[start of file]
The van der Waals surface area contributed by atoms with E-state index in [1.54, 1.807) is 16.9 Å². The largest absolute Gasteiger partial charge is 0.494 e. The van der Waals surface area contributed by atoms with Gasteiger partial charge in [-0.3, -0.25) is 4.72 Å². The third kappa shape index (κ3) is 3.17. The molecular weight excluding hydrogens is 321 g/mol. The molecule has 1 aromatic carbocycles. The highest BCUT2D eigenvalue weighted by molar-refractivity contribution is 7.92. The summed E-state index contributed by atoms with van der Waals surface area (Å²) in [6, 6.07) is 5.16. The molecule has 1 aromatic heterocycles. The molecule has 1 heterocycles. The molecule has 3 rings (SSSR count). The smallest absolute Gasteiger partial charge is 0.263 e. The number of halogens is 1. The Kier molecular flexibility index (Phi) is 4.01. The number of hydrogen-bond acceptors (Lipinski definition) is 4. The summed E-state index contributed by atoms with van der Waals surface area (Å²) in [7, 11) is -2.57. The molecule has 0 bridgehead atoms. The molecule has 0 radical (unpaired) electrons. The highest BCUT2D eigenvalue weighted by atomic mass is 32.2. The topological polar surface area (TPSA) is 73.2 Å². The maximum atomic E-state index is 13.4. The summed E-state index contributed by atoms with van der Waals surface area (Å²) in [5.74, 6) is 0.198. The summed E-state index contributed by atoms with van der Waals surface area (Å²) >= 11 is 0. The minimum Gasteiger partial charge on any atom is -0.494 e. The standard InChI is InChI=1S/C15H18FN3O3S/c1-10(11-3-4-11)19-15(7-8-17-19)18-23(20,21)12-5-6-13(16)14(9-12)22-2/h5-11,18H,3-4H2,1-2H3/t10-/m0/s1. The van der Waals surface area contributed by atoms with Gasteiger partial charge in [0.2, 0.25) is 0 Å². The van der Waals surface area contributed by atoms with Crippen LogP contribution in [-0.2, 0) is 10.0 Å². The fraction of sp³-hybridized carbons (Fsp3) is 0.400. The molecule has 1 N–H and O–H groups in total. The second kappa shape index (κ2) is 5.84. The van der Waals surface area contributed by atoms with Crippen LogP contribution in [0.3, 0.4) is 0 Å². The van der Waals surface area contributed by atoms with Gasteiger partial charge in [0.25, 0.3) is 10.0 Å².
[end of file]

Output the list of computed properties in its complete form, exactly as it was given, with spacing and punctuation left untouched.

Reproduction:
The van der Waals surface area contributed by atoms with E-state index in [1.54, 1.807) is 16.9 Å². The largest absolute Gasteiger partial charge is 0.494 e. The van der Waals surface area contributed by atoms with Gasteiger partial charge in [-0.3, -0.25) is 4.72 Å². The third kappa shape index (κ3) is 3.17. The molecular weight excluding hydrogens is 321 g/mol. The molecule has 1 aromatic carbocycles. The highest BCUT2D eigenvalue weighted by molar-refractivity contribution is 7.92. The summed E-state index contributed by atoms with van der Waals surface area (Å²) in [6, 6.07) is 5.16. The molecule has 1 aromatic heterocycles. The molecule has 1 heterocycles. The molecule has 3 rings (SSSR count). The smallest absolute Gasteiger partial charge is 0.263 e. The number of halogens is 1. The Kier molecular flexibility index (Phi) is 4.01. The number of hydrogen-bond acceptors (Lipinski definition) is 4. The summed E-state index contributed by atoms with van der Waals surface area (Å²) in [7, 11) is -2.57. The molecule has 0 bridgehead atoms. The molecule has 0 radical (unpaired) electrons. The highest BCUT2D eigenvalue weighted by atomic mass is 32.2. The topological polar surface area (TPSA) is 73.2 Å². The maximum atomic E-state index is 13.4. The summed E-state index contributed by atoms with van der Waals surface area (Å²) in [5.74, 6) is 0.198. The summed E-state index contributed by atoms with van der Waals surface area (Å²) >= 11 is 0. The minimum Gasteiger partial charge on any atom is -0.494 e. The standard InChI is InChI=1S/C15H18FN3O3S/c1-10(11-3-4-11)19-15(7-8-17-19)18-23(20,21)12-5-6-13(16)14(9-12)22-2/h5-11,18H,3-4H2,1-2H3/t10-/m0/s1. The van der Waals surface area contributed by atoms with Gasteiger partial charge in [0.2, 0.25) is 0 Å². The van der Waals surface area contributed by atoms with Crippen LogP contribution in [-0.2, 0) is 10.0 Å². The fraction of sp³-hybridized carbons (Fsp3) is 0.400. The molecule has 1 N–H and O–H groups in total. The second kappa shape index (κ2) is 5.84. The van der Waals surface area contributed by atoms with Crippen LogP contribution in [0.3, 0.4) is 0 Å². The van der Waals surface area contributed by atoms with Gasteiger partial charge in [0.25, 0.3) is 10.0 Å².